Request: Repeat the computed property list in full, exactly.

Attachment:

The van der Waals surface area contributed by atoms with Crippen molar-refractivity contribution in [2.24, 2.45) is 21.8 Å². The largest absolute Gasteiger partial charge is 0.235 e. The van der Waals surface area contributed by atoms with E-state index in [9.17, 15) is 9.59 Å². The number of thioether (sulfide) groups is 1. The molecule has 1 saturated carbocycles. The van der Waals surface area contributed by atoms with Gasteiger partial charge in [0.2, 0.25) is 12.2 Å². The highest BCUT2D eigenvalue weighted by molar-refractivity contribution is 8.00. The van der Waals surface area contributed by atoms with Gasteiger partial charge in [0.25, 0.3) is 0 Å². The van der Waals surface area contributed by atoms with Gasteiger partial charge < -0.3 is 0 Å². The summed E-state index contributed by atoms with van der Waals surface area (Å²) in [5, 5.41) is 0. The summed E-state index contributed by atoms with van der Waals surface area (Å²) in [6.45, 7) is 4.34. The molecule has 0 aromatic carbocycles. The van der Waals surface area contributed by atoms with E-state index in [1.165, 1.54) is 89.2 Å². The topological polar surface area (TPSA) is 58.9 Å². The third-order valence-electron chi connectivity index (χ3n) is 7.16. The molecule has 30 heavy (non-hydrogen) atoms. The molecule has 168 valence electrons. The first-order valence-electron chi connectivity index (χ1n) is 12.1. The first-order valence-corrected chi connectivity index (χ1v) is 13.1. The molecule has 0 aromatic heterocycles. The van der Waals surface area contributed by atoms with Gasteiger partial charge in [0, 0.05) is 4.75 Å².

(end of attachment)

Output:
The van der Waals surface area contributed by atoms with Crippen molar-refractivity contribution in [2.24, 2.45) is 21.8 Å². The largest absolute Gasteiger partial charge is 0.235 e. The van der Waals surface area contributed by atoms with E-state index in [9.17, 15) is 9.59 Å². The number of thioether (sulfide) groups is 1. The molecule has 1 saturated carbocycles. The van der Waals surface area contributed by atoms with Gasteiger partial charge in [0.2, 0.25) is 12.2 Å². The highest BCUT2D eigenvalue weighted by molar-refractivity contribution is 8.00. The van der Waals surface area contributed by atoms with Gasteiger partial charge in [0.25, 0.3) is 0 Å². The van der Waals surface area contributed by atoms with Gasteiger partial charge < -0.3 is 0 Å². The summed E-state index contributed by atoms with van der Waals surface area (Å²) in [5, 5.41) is 0. The summed E-state index contributed by atoms with van der Waals surface area (Å²) in [6.45, 7) is 4.34. The molecule has 0 aromatic carbocycles. The van der Waals surface area contributed by atoms with E-state index in [1.165, 1.54) is 89.2 Å². The topological polar surface area (TPSA) is 58.9 Å². The third-order valence-electron chi connectivity index (χ3n) is 7.16. The molecule has 30 heavy (non-hydrogen) atoms. The molecule has 168 valence electrons. The first-order valence-electron chi connectivity index (χ1n) is 12.1. The first-order valence-corrected chi connectivity index (χ1v) is 13.1. The molecule has 0 aromatic heterocycles. The van der Waals surface area contributed by atoms with Gasteiger partial charge in [0, 0.05) is 4.75 Å².